How the Human Factor Affects College Admissions
This article was written based on the information and opinions presented by Vinay Bhaskara in a CollegeVine Livestream. You can watch the full Livestream for more info.
- What is the Human Factor?
- Target Recruitment Demographics in College Admissions
- Why You Need a Balanced College List
The so-called “human factor” plays a really important role in admissions. This is particularly true when you’re aiming to get into smaller liberal arts colleges or highly selective colleges and universities. Even at schools that aren’t particularly selective, that personal component will affect things like merit scholarship money or honors college admissions. In this article we will discuss what the “human factor” is, why this means you need to create a balanced college list, and what the target demographics are for many schools.
Remember that the admissions officer reading your application is a person — a person with a lot of power over where you attend college. Their personal circumstances are going to affect how they read an application because different individuals will read an application with different levels of context and experience.
They are bringing their own politics, religion, and experiences to this process. They also will always actively consider how you align with the college’s mission and culture. Even other applicants can impact an admissions officer’s perception of you in addition to their state of mind and emotions at the moment they read your application.
This is the human factor — the idea that it’s not a robot ultimately reading your application but a real human being.
Demographics, too, are part of that human factor for admissions officers, and the target demographics will vary from college to college.
Underrepresented Minority Students
Probably the target demographic that is best known is underrepresented minority students, which includes Black, Hispanic, Native American, and Pacific Islander students at selective colleges. However, there are also other target recruitment demographics for different types of institutions.
Another demographic to keep in mind for most large public universities is out-of-state students. Out-of-state students typically pay a higher tuition, and that makes them a very desirable recruitment demographic. For example, if you’re from North Dakota and applying to a public East Coast university you would be required to pay out-of-state tuition as opposed to someone applying from in-state.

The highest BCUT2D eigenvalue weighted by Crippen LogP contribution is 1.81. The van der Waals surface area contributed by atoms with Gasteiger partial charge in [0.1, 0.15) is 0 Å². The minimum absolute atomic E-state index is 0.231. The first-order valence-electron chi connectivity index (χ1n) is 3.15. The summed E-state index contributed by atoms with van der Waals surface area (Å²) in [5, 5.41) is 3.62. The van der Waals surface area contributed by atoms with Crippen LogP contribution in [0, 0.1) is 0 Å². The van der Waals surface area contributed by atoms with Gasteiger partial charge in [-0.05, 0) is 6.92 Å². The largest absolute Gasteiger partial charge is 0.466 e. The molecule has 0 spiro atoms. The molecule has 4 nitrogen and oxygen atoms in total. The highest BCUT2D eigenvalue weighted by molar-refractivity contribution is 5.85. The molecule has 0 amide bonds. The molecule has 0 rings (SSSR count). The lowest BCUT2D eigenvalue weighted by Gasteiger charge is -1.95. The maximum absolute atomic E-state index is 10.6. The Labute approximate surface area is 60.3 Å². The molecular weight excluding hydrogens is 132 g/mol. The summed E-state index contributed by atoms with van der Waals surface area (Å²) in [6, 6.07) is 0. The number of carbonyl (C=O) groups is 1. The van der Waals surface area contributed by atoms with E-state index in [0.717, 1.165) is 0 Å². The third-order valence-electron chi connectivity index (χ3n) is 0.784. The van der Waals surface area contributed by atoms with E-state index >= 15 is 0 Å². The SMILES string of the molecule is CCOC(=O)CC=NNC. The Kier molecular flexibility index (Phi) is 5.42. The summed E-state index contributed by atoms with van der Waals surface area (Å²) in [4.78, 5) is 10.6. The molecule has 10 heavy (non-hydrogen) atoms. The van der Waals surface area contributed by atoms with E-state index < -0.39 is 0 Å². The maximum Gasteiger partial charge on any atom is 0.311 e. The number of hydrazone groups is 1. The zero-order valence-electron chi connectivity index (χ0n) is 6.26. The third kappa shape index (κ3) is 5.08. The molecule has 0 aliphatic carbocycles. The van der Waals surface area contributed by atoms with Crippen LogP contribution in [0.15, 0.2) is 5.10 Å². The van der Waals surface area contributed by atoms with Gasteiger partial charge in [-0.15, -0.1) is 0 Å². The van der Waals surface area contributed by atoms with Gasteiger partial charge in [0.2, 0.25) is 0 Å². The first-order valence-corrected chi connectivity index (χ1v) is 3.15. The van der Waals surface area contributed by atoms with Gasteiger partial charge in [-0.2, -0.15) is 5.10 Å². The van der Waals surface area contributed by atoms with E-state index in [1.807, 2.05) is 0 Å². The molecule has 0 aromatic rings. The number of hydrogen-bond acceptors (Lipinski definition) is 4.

Need-aware institutions, which take into account financial need when they make their admissions decisions, will give full-paying students an advantage, as well. Additionally, if you are a student applying to a less popular major at a given college, that could give you a leg up, too. These other factors will vary from college to college and year to year, of course, but often, if, say, you’re applying as a Classic major to a STEM-heavy school, you could very well be that target recruitment demographic.
The human factor is one reason why you need to create a balanced college list and write great essays for every college that you apply to. An admissions officer could just be having a bad day when they are reviewing your application, and you need to account for that.
As a result, you need to avoid putting all of your eggs into one college’s basket. Creating a list with at least 6-8 schools on it will increase your chances of getting accepted to at least one school that you would be happy attending.
You should never apply to a school you wouldn’t be happy attending just because you may be part of a target demographic. Nor should you attempt to present yourself inauthentically to account for the human factor. You simply want to remember that you’re trying to highlight yourself in an appealing way to an admissions committee member — human to human — and that that should always be at the top of your mind when crafting your list and application.